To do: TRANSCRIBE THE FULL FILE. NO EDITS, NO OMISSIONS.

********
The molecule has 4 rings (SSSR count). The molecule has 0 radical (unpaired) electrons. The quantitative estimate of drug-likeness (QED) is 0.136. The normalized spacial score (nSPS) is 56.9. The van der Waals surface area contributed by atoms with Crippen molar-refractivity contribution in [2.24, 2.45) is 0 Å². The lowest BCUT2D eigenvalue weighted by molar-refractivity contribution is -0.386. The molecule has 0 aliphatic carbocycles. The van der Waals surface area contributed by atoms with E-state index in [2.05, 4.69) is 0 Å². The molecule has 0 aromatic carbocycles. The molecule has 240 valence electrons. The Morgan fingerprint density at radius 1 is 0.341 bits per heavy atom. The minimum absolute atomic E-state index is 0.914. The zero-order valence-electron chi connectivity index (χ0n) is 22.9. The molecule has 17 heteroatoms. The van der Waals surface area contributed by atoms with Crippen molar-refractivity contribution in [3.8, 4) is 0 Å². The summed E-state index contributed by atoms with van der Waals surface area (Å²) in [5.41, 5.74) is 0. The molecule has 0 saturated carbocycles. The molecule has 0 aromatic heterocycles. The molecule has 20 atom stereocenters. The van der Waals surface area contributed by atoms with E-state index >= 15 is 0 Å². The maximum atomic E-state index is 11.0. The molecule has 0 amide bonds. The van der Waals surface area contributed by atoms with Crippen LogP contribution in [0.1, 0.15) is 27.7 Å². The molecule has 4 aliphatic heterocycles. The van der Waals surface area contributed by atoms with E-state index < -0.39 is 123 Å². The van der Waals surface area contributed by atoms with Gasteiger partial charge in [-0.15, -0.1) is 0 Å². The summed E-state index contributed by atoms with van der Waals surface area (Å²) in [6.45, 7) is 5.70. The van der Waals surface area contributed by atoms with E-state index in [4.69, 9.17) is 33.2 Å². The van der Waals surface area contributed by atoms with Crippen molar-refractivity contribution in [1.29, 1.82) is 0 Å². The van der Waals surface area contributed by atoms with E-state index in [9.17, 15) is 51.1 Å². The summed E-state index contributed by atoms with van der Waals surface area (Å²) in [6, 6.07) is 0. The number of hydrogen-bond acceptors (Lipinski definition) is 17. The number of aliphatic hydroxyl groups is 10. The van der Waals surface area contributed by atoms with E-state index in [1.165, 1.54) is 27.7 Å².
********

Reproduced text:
The molecule has 4 rings (SSSR count). The molecule has 0 radical (unpaired) electrons. The quantitative estimate of drug-likeness (QED) is 0.136. The normalized spacial score (nSPS) is 56.9. The van der Waals surface area contributed by atoms with Crippen molar-refractivity contribution in [2.24, 2.45) is 0 Å². The lowest BCUT2D eigenvalue weighted by molar-refractivity contribution is -0.386. The molecule has 0 aliphatic carbocycles. The van der Waals surface area contributed by atoms with E-state index in [2.05, 4.69) is 0 Å². The molecule has 0 aromatic carbocycles. The molecule has 240 valence electrons. The Morgan fingerprint density at radius 1 is 0.341 bits per heavy atom. The minimum absolute atomic E-state index is 0.914. The zero-order valence-electron chi connectivity index (χ0n) is 22.9. The molecule has 17 heteroatoms. The van der Waals surface area contributed by atoms with Crippen molar-refractivity contribution in [3.8, 4) is 0 Å². The summed E-state index contributed by atoms with van der Waals surface area (Å²) in [5.41, 5.74) is 0. The molecule has 0 saturated carbocycles. The molecule has 0 aromatic heterocycles. The molecule has 20 atom stereocenters. The van der Waals surface area contributed by atoms with E-state index >= 15 is 0 Å². The maximum atomic E-state index is 11.0. The molecule has 0 amide bonds. The van der Waals surface area contributed by atoms with Crippen LogP contribution in [0.1, 0.15) is 27.7 Å². The molecule has 4 aliphatic heterocycles. The van der Waals surface area contributed by atoms with E-state index < -0.39 is 123 Å². The van der Waals surface area contributed by atoms with Gasteiger partial charge in [-0.15, -0.1) is 0 Å². The summed E-state index contributed by atoms with van der Waals surface area (Å²) in [6.45, 7) is 5.70. The van der Waals surface area contributed by atoms with E-state index in [4.69, 9.17) is 33.2 Å². The van der Waals surface area contributed by atoms with Crippen molar-refractivity contribution in [1.29, 1.82) is 0 Å². The van der Waals surface area contributed by atoms with E-state index in [9.17, 15) is 51.1 Å². The summed E-state index contributed by atoms with van der Waals surface area (Å²) in [6, 6.07) is 0. The number of hydrogen-bond acceptors (Lipinski definition) is 17. The number of aliphatic hydroxyl groups is 10. The van der Waals surface area contributed by atoms with E-state index in [1.165, 1.54) is 27.7 Å².